So you finally laid out the big bucks on an expensive new gadget, but how do you keep that new smartphone/tablet/electronic device safe? It turns out that there are several effective ways to insure your investment, or at least to help get you reimbursed if something goes wrong. Here are seven ways to protect your shiny new toy:
1. Product Protection Plans
Many big retailers, such as Best Buy, offer Product Protection plans on everything from computers and mobile phones to home theater products. These protection plans offer a guaranteed repair or replacement should anything go wrong with your purchase. That said, most electronics products come with a minimum one-year warranty that offers a similar repair or replacement protection plan.
2. Check Your Warranty
Consult your warranty before buying a product protection plan. Most computers and mobile phones come with a standard one-year warranty. However, for computers, I think it's a good idea to purchase an extended service plan, since you're likely to use it for longer than just a year. To that effect, most computer manufacturers offer an extended warranty and service plan for up to three years at an additional cost. However, be wary as manufacturers have different policies as to when you can extend your service plan; in other words, some only allow you to purchase an extended service plan within 30 days of your initial purchase. Others, like Apple and its AppleCare protection plan, let you purchase additional time as long as the product is still under its original warranty.
3. Mobile Phone Insurance
Many wireless carriers, such as AT&T, offer mobile phone insurance for an additional monthly fee. This fee can include accidental as well as theft protection. Alternatively, you can always opt to go with a third-party provider like ProtectYourBubble for mobile phone insurance.
4. Third Party Protection Plan
Not every manufacturer is like Apple, which offers an extended protection plan for all of its products. That is where a third-party program like SquareTrade comes in. SquareTrade offers an extended warranty program for everything from e-Readers to TVs and smartphones. It also offers accident protection for electronics, so accidental drops and spills are covered. Keep in mind that accident protection is not covered by most manufacturers' warranties, so SquareTrade is a good option to consider if you tend to be clumsy.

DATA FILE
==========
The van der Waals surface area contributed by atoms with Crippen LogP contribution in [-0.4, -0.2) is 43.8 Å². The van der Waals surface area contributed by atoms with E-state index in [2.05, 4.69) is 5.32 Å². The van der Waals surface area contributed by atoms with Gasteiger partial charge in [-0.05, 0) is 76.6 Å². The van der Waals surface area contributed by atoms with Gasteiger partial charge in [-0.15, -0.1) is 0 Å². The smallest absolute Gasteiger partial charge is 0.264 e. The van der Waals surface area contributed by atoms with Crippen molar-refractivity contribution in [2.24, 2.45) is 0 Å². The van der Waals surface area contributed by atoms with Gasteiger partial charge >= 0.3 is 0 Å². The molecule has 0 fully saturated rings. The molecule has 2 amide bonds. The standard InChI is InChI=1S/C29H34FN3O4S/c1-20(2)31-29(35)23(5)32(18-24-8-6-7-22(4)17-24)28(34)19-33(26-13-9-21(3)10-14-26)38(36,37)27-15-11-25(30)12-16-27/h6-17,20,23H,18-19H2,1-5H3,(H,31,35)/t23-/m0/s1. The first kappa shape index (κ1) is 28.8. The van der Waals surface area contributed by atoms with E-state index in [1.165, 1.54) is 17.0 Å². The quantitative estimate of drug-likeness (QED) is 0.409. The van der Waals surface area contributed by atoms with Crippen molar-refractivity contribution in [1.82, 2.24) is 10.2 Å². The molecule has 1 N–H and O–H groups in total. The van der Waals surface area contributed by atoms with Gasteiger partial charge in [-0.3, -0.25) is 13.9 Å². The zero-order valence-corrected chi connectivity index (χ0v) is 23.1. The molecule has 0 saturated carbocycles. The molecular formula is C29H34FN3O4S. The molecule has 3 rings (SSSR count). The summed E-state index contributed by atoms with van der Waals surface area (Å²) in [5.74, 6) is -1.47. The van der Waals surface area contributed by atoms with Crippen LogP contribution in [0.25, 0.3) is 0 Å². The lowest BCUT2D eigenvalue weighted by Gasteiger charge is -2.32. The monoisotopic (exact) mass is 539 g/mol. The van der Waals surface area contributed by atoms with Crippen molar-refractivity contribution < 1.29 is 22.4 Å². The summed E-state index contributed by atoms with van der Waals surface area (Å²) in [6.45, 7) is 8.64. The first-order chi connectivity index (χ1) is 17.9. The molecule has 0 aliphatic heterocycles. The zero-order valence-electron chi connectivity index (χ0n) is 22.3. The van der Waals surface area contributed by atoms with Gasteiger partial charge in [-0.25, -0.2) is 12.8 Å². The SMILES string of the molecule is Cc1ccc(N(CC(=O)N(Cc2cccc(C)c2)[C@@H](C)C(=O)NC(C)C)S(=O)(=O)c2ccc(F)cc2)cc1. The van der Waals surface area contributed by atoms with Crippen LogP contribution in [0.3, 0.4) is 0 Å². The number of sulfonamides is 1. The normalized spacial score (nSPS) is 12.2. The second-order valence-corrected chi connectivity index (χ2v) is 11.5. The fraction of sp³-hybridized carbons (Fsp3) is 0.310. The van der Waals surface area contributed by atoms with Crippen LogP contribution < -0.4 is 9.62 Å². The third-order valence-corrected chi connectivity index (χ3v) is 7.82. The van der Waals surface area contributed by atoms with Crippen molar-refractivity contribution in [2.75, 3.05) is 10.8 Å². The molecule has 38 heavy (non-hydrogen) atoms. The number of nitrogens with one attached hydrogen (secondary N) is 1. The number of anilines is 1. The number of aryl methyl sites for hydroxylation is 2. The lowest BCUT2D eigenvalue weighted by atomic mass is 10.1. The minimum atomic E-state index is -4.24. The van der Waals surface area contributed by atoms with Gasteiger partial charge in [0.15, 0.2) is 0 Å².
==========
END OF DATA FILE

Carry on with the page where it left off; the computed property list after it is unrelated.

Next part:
5. Take Advantage of Your Credit Card's Security Features
Skip paying with cash and take advantage of the security features offered by your credit or debit card. For example, most items bought with a Citi credit card are protected in the event of a theft or an accident up to 90 days from the date of purchase. If you buy an item from a U.S. manufacturer and its warranty is less than a year, the Extended Warranty from many Citi cards extends it to one year.
6. Protect It -- No, Really -- With a Case
It's so common to see people walking around with their new cell phones or tablets without a case. A case is one of the easiest ways to prevent bang-ups, and since protective sleeves and covers are a dime a dozen nowadays, there's no excuse not to shell out an extra $30 or so to protect your toy, especially if it has a delicate display.
7. Lost-and-Found Tags
There's no worse feeling than discovering that your laptop, smartphone, or other big purchase has gone missing, so be prepared (and hopeful) with a lost-and-found tag. These electronic tags can help return your gadget if found by a good Samaritan. Some popular tag companies include GadgetTrack, zReturn, and StuffBak.
All in all, while many of these options for protecting your electronics will require laying out some extra cash, more often than not, it's worth it. What's a few extra bucks for peace of mind?
About Women & Co.:
Women & Co.®, a service of Citibank, is the go-to personal finance source for women. Women & Co. delivers financial content with sharp, insightful commentary and a female point of view. Sign up for free at womenandco.com.
Start your workday the right way with the news that matters most. Learn more